The Verdict From the Lawyers: Judges Are The Worst Harassers

The Verdict From the Lawyers: Judges Are The Worst Harassers 2

The Verdict From the Lawyers: Judges Are The Worst Harassers 3Judges have been identified as the worst offenders in a Bar Association survey on bullying and harassment issues, with almost 90 per cent of the criminal lawyers surveyed saying they had experienced such behaviour.

The Verdict From the Lawyers: Judges Are The Worst Harassers 4 The survey was instigated by Bar Association president vice-president Elizabeth Hall who described the results as “staggering”.

Parliamentary under-secretary for justice and Green Party MP Jan Logie told TV3’s Newshub Nation the survey results were deeply worrying, and the government was taking it seriously.

The survey follows the allegations levelled at Russell McVeagh over sexual harassment issues in 2016 and shows that the abuse from the bench included shouting, insults and threats, and nearly one in three had experienced unwelcome sexual attention.

In nearly 65 percent of cases, the person doing the harassing or bullying was a judge.

Fewer than 17 percent of respondents made an official complaint as they didn’t believe it would make any diffrerence while six per cent who complained felt the problem was fixed.

The Survey results

Of the 283 respondents (181 women, 102 men), about 60 percent had been in practice more than nine years
88.1 percent had personally experienced or witnessed bullying or harassment in the last four years.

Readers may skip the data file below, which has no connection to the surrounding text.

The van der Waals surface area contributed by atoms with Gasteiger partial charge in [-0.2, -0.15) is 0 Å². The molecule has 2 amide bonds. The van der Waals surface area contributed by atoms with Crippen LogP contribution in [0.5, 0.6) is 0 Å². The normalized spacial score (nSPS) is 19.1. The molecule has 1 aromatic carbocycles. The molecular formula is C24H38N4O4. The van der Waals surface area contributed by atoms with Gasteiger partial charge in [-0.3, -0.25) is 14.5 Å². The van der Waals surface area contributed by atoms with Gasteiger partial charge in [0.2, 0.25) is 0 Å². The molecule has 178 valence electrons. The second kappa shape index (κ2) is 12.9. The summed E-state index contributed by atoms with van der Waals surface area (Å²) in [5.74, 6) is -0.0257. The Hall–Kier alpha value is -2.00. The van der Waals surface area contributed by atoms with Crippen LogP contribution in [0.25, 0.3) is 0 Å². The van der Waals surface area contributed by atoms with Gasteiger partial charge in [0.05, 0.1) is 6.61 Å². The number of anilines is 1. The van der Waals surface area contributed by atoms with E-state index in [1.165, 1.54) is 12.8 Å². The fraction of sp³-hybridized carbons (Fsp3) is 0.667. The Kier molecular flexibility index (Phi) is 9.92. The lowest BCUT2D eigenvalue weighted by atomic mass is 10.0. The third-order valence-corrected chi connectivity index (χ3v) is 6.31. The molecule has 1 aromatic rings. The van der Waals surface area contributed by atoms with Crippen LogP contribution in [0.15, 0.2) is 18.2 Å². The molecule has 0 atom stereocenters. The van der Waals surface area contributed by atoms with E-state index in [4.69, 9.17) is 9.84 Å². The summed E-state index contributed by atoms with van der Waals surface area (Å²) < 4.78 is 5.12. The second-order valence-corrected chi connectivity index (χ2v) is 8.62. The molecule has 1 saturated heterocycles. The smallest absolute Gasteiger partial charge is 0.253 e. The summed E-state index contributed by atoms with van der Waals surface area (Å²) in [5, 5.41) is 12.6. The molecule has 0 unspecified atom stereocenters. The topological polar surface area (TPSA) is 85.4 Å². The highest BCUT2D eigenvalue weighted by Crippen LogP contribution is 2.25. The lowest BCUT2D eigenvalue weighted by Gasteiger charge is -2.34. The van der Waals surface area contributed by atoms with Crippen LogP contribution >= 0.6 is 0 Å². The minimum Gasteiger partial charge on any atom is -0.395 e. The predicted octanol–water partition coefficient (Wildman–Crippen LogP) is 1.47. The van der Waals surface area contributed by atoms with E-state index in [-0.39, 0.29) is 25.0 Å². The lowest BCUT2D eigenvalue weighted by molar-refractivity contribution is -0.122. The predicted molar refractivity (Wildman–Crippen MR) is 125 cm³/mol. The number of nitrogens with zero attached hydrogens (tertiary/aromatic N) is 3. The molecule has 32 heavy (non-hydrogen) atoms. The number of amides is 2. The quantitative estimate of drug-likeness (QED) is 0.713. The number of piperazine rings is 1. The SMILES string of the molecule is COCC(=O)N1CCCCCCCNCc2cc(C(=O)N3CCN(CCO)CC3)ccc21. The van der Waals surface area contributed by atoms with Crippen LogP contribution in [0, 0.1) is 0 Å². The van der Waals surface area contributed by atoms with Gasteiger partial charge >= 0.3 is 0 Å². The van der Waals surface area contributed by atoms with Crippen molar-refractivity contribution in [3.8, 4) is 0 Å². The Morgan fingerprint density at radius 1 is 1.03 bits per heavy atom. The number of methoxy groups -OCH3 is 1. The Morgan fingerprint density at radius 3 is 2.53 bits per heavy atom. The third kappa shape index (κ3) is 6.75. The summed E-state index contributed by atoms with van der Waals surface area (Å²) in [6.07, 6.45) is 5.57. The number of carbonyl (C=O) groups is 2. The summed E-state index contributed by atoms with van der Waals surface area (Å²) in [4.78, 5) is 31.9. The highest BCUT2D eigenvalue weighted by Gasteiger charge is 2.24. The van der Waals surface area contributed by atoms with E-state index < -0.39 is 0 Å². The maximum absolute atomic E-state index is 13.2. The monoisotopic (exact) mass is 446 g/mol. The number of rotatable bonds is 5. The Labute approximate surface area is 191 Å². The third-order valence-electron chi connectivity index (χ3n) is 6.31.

The level of ‘harassment’ varied widely, ranging from raised voices (58 per cent) to unwelcome sexual attention (28 per cent).

Forty per cent of respondents were self employed barristers.

The most frequent bullying included: mockery (69.2 percent); invalid criticism (60 percent); shouting (58 percent), bullying based on age/ experience (57 percent); personal insults (45 percent), unwelcome sexual attention (28.5 percent) and threats (27.3 percent)

Effect of the bullying/harassment was listed as stress, loss of confidence, anxiety, fear, leaving jobs.

Mostly, no action was taken in respect of the behaviour as 58 per cent said it would not have made any difference.

Some respondents advocated being able to raise issues in an anonymous way, asking for a senior colleague to review an incident or having a formal mentoring system.

“But what is unique to the sphere of criminal practice is this very entrenched hierarchical structure governed by people who have come up through this system in which you go down to court and have strips torn off you by the judge or opposing council, you patch yourself up and do it again the next day,” she told Radio NZ.

“That was the practice 20 or 30 years ago – but times have changed, people have moved on and that sort of thing is no longer acceptable.”

The Worst Harassing Offenders

The survey showed the worst offenders as –

Judges – 64.71 per cent

Colleagues – 43.92

Opposing Counsel – 32.94

Clients – 31.37

Employers – 23.92



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